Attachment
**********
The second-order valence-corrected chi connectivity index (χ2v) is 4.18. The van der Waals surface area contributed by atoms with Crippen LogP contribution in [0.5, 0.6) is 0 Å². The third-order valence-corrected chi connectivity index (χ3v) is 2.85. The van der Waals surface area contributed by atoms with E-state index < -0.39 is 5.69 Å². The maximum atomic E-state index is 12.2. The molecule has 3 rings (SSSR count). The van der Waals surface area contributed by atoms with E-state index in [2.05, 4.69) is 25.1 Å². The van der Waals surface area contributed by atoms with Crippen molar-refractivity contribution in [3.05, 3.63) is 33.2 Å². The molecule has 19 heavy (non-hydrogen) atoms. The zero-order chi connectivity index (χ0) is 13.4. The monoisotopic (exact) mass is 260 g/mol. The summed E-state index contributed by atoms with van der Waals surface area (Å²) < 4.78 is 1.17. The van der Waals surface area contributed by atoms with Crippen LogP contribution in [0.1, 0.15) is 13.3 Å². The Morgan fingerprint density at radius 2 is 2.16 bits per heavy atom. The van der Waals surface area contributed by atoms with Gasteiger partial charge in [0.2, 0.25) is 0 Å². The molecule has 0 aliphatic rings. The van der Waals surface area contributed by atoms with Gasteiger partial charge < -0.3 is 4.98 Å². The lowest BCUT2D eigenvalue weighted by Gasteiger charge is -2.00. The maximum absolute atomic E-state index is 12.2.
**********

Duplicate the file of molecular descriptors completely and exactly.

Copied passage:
The second-order valence-corrected chi connectivity index (χ2v) is 4.18. The van der Waals surface area contributed by atoms with Crippen LogP contribution in [0.5, 0.6) is 0 Å². The third-order valence-corrected chi connectivity index (χ3v) is 2.85. The van der Waals surface area contributed by atoms with E-state index < -0.39 is 5.69 Å². The maximum atomic E-state index is 12.2. The molecule has 3 rings (SSSR count). The van der Waals surface area contributed by atoms with E-state index in [2.05, 4.69) is 25.1 Å². The van der Waals surface area contributed by atoms with Crippen molar-refractivity contribution in [3.05, 3.63) is 33.2 Å². The molecule has 19 heavy (non-hydrogen) atoms. The zero-order chi connectivity index (χ0) is 13.4. The monoisotopic (exact) mass is 260 g/mol. The summed E-state index contributed by atoms with van der Waals surface area (Å²) < 4.78 is 1.17. The van der Waals surface area contributed by atoms with Crippen LogP contribution in [0.1, 0.15) is 13.3 Å². The Morgan fingerprint density at radius 2 is 2.16 bits per heavy atom. The van der Waals surface area contributed by atoms with Gasteiger partial charge in [0.2, 0.25) is 0 Å². The molecule has 0 aliphatic rings. The van der Waals surface area contributed by atoms with Gasteiger partial charge < -0.3 is 4.98 Å². The lowest BCUT2D eigenvalue weighted by Gasteiger charge is -2.00. The maximum absolute atomic E-state index is 12.2.